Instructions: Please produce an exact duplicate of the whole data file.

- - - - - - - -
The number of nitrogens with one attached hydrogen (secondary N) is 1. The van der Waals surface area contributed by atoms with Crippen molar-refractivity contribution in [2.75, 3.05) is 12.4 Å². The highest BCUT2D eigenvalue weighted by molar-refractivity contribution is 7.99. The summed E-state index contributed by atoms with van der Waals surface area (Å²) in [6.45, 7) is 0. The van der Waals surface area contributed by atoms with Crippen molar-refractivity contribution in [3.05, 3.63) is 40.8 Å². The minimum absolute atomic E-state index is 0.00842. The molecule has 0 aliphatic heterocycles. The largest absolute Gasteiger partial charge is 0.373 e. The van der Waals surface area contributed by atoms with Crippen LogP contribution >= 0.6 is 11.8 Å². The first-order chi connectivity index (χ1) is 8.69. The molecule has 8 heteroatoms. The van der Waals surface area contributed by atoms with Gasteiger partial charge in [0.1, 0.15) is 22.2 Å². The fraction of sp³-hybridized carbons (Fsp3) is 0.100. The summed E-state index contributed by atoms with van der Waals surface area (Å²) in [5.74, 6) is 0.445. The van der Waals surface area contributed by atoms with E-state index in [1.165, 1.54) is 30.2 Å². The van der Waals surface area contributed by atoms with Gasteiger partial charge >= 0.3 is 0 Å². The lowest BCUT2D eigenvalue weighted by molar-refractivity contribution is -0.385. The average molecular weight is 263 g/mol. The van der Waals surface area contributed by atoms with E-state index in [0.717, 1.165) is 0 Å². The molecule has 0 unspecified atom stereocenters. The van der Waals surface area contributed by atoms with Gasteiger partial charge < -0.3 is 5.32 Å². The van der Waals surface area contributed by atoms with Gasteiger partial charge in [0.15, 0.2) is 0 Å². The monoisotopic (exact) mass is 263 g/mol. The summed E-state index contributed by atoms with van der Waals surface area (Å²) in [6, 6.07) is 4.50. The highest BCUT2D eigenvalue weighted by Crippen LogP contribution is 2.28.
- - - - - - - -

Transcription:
The number of nitrogens with one attached hydrogen (secondary N) is 1. The van der Waals surface area contributed by atoms with Crippen molar-refractivity contribution in [2.75, 3.05) is 12.4 Å². The highest BCUT2D eigenvalue weighted by molar-refractivity contribution is 7.99. The summed E-state index contributed by atoms with van der Waals surface area (Å²) in [6.45, 7) is 0. The van der Waals surface area contributed by atoms with Crippen molar-refractivity contribution in [3.05, 3.63) is 40.8 Å². The minimum absolute atomic E-state index is 0.00842. The molecule has 0 aliphatic heterocycles. The largest absolute Gasteiger partial charge is 0.373 e. The van der Waals surface area contributed by atoms with Crippen LogP contribution >= 0.6 is 11.8 Å². The first-order chi connectivity index (χ1) is 8.69. The molecule has 8 heteroatoms. The van der Waals surface area contributed by atoms with Gasteiger partial charge in [0.1, 0.15) is 22.2 Å². The fraction of sp³-hybridized carbons (Fsp3) is 0.100. The summed E-state index contributed by atoms with van der Waals surface area (Å²) in [5.74, 6) is 0.445. The van der Waals surface area contributed by atoms with E-state index in [1.165, 1.54) is 30.2 Å². The van der Waals surface area contributed by atoms with Gasteiger partial charge >= 0.3 is 0 Å². The lowest BCUT2D eigenvalue weighted by molar-refractivity contribution is -0.385. The average molecular weight is 263 g/mol. The van der Waals surface area contributed by atoms with E-state index in [0.717, 1.165) is 0 Å². The molecule has 0 unspecified atom stereocenters. The van der Waals surface area contributed by atoms with Gasteiger partial charge < -0.3 is 5.32 Å². The van der Waals surface area contributed by atoms with Gasteiger partial charge in [0.15, 0.2) is 0 Å². The monoisotopic (exact) mass is 263 g/mol. The summed E-state index contributed by atoms with van der Waals surface area (Å²) in [6, 6.07) is 4.50. The highest BCUT2D eigenvalue weighted by Crippen LogP contribution is 2.28.